You can be part of the opening reception Friday, February 7, 2014. Come down and create your own caption for the show! The ToonSeum is at 945 Liberty Avenue, Pittsburgh, PA. For more information, click here

Phipps Executive Director Richard V. Piacentini Receives Carnegie Science Award

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Sustainability leader honored with Catalyst Award for innovations in green building and operations.

Pittsburgh, Pa. As the visionary behind Phipps Conservatory and Botanical Gardens’ innovative Center for Sustainable Landscapes (CSL), Executive Director Richard V. Piacentini has been named as the recipient of a Catalyst Award — one of more than 20 honors bestowed upon individuals and organizations in western Pa. who have distinguished themselves by making unparalleled contributions to science and technology in various disciplines through the 2014 Carnegie Science Awards.

Since his tenure began in 1994, Piacentini has not only made great strides to revitalize Phipps but he has also taken the lead on its transformation into a global model of sustainability with the building of the first LEED®-certified visitor center in a public garden, the first LEED-certified greenhouses, and the Tropical Forest Conservatory, the most energy-efficient structure of its kind in the world when it opened in 2006. Phipps’ latest accomplishment under his leadership is the CSL, a net-zero energy and net-zero water facility that has been designed to meet the progressive Living Building Challenge™. Already a recipient of LEED Platinum and Four Stars SITES™ certification from the Sustainable Sites Initiative™, it is also expected to be the first building anywhere to achieve all three of these rigorous standards.

“In a time when many of the environmental problems we face can be attributed to the fact that we are not only disconnected from nature but also live in a society that values the importance of ‘me’ over ‘we,’ it is not enough to simply build greener,” says Piacentini. “With the CSL, we hope to push the envelope even further, inspiring transformative experiences in the space as we celebrate our innate bonds to nature, and illuminate the many possibilities of sustainable building and landscaping. I am truly honored to have received the Catalyst Award in recognition of this work, which will benefit generations to come.”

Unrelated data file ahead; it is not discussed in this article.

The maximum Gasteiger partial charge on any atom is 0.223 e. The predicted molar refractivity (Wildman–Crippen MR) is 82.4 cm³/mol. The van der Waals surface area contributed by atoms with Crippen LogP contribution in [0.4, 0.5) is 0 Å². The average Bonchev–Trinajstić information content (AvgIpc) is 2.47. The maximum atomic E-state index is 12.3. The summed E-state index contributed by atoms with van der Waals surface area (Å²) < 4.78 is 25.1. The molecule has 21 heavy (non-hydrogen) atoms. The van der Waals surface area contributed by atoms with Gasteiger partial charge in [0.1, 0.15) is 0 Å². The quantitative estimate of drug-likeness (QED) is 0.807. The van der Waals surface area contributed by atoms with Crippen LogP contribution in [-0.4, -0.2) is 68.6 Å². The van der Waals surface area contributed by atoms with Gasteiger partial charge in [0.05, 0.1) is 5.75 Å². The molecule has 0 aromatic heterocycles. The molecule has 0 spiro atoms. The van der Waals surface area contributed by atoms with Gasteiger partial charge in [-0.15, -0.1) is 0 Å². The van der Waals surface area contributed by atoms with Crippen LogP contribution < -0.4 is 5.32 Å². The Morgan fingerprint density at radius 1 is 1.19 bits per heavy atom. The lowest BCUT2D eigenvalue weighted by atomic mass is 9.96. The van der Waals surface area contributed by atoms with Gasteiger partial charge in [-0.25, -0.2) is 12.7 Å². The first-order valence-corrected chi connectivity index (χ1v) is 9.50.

To be presented to Piacentini at a ceremony held at the Carnegie Music Hall in Oakland on May 9, the Catalyst Award recognizes individuals or organizations who have come to exemplify an area of science because of the actions that they have taken to create public awareness over a broad swath of society, pioneered by people like Rachel Carson in the environment, Red Whittaker in robotics, and Alan Russell in regenerative medicine. Now in its 18th year, the Carnegie Science Awards have honored the accomplishments of 400 plus awardees who have improved the lives of others through their work.

About Phipps: Founded in 1893, Phipps Conservatory and Botanical Gardens in Pittsburgh, Pa. is a green leader among public gardens with a mission to inspire and educate all with the beauty and importance of plants; to advance sustainability and promote human and environmental well-being through action and research; and to celebrate its historic glasshouse. Learn more:

Pittsburgh Opera presents Gregory Spears’s PAUL’S CASE